Cloning and characterization of the cDNAs for human and rat corticotropin releasing factor-binding proteins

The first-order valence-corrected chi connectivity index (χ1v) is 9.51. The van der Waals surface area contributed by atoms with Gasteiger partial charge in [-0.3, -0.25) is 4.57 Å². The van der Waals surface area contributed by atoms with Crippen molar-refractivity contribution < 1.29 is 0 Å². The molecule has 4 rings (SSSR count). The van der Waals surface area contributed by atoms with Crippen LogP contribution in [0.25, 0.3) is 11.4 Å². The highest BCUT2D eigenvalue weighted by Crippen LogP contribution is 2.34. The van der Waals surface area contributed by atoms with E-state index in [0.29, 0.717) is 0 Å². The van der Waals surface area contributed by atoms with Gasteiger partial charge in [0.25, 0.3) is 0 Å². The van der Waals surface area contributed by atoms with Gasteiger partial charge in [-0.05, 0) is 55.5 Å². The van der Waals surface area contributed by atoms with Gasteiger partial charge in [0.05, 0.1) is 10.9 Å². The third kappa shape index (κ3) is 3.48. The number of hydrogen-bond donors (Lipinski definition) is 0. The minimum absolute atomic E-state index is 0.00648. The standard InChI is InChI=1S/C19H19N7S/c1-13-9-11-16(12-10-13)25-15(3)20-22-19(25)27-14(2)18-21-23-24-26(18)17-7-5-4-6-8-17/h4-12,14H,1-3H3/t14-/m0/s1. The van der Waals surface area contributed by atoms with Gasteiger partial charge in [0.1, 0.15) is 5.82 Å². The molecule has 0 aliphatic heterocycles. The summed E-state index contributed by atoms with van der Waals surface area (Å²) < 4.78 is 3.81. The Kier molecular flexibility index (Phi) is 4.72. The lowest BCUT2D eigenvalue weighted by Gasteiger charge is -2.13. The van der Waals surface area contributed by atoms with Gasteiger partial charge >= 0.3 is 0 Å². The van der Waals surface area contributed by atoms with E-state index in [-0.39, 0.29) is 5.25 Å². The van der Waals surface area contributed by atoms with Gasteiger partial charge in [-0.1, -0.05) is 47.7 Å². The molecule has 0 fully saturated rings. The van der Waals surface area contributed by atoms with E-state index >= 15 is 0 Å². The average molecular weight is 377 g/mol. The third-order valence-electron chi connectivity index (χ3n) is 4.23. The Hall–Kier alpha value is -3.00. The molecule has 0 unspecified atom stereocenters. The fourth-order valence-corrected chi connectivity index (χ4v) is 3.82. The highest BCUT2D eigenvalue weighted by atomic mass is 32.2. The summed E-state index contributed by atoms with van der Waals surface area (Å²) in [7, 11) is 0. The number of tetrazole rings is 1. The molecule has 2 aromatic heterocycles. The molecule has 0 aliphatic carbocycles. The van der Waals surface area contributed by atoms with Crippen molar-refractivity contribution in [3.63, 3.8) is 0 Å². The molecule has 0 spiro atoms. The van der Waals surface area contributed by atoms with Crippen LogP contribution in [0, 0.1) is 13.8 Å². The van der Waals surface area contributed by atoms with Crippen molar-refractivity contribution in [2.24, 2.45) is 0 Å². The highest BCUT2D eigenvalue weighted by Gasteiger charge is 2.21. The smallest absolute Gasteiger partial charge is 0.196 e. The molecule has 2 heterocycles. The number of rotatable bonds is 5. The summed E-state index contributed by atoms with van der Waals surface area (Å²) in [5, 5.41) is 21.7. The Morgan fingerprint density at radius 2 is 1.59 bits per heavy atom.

CORTICOTROPIN-releasing factor (CRF)1, is a potent stimulator of synthesis and secretion of preopiomelanocortin-derived peptides. Although CRF concentrations in the human peripheral circulation are normally low2-4, they increase throughout pregnancy4-8 and fall rapidly after parturition. Maternal plasma CRF probably originates from the placenta, which responds to the bioactive peptide5,9,10 and produces the peptide9and its messenger RNA11. Even though CRF concentrations in late gestational maternal plasma are similar to those in rat hypothalamic portal blood12,13 and to those that can stimulate release of adrenocorticotropic hormone (ACTH) in vitro, maternal plasma ACTH concentrations increase only slightly with advancing gestation and remain within the normal range14. Several groups have now reported the existence of a CRF-binding protein in human plasma which inactivates CRF15-20 and which has been proposed to prevent inappropriate pituitary-adrenal stimulation in pregnancy. The binding protein was recently purified from human plasma19. We have now isolated and partially sequenced the binding protein, allowing us to clone and characterize its complementary DNA from human liver and rat brain. Expression of the cDNAs for human and rat binding protein in COS7 cells showed that these proteins bind CRF with the same affinity as the native human protein15. Both rat and human recombinant binding proteins inhibit CRF binding to a CRF antibody and inhibit CRF-induced ACTH release by pituitary cells in vitro.